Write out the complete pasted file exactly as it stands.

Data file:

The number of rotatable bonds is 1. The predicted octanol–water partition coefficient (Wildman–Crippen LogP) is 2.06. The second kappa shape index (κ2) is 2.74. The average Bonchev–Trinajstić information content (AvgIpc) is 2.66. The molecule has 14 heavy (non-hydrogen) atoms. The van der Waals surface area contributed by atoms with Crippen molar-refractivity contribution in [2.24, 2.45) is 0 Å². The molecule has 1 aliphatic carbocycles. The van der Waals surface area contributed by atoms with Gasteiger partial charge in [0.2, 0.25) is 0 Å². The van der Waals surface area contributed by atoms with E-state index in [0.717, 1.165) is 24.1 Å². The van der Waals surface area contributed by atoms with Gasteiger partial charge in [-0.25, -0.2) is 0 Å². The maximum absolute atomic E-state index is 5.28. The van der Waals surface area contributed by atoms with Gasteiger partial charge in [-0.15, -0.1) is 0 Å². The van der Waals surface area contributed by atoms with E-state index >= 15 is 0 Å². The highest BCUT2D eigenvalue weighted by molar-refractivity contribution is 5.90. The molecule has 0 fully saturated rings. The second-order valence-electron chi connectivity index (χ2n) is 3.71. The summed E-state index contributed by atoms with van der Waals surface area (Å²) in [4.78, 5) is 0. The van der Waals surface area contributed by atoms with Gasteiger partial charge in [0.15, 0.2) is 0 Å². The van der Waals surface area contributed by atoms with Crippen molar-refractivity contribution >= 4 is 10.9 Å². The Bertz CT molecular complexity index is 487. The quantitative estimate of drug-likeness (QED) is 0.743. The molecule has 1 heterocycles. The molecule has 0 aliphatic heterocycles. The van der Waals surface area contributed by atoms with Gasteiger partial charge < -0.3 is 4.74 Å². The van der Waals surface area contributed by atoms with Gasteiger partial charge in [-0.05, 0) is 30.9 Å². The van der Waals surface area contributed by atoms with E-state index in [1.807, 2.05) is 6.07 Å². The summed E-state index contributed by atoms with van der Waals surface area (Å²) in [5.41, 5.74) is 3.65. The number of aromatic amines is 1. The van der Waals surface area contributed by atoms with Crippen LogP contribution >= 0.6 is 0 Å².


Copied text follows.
The number of rotatable bonds is 1. The predicted octanol–water partition coefficient (Wildman–Crippen LogP) is 2.06. The second kappa shape index (κ2) is 2.74. The average Bonchev–Trinajstić information content (AvgIpc) is 2.66. The molecule has 14 heavy (non-hydrogen) atoms. The van der Waals surface area contributed by atoms with Crippen molar-refractivity contribution in [2.24, 2.45) is 0 Å². The molecule has 1 aliphatic carbocycles. The van der Waals surface area contributed by atoms with Gasteiger partial charge in [0.2, 0.25) is 0 Å². The van der Waals surface area contributed by atoms with E-state index in [0.717, 1.165) is 24.1 Å². The van der Waals surface area contributed by atoms with Gasteiger partial charge in [-0.25, -0.2) is 0 Å². The maximum absolute atomic E-state index is 5.28. The van der Waals surface area contributed by atoms with Gasteiger partial charge in [-0.15, -0.1) is 0 Å². The van der Waals surface area contributed by atoms with E-state index >= 15 is 0 Å². The highest BCUT2D eigenvalue weighted by molar-refractivity contribution is 5.90. The molecule has 0 fully saturated rings. The second-order valence-electron chi connectivity index (χ2n) is 3.71. The summed E-state index contributed by atoms with van der Waals surface area (Å²) in [4.78, 5) is 0. The van der Waals surface area contributed by atoms with Gasteiger partial charge in [0.15, 0.2) is 0 Å². The van der Waals surface area contributed by atoms with Crippen molar-refractivity contribution >= 4 is 10.9 Å². The Bertz CT molecular complexity index is 487. The quantitative estimate of drug-likeness (QED) is 0.743. The molecule has 1 heterocycles. The molecule has 0 aliphatic heterocycles. The van der Waals surface area contributed by atoms with Gasteiger partial charge < -0.3 is 4.74 Å². The van der Waals surface area contributed by atoms with Gasteiger partial charge in [-0.05, 0) is 30.9 Å². The van der Waals surface area contributed by atoms with E-state index in [1.807, 2.05) is 6.07 Å². The summed E-state index contributed by atoms with van der Waals surface area (Å²) in [5.41, 5.74) is 3.65. The number of aromatic amines is 1. The van der Waals surface area contributed by atoms with Crippen LogP contribution >= 0.6 is 0 Å².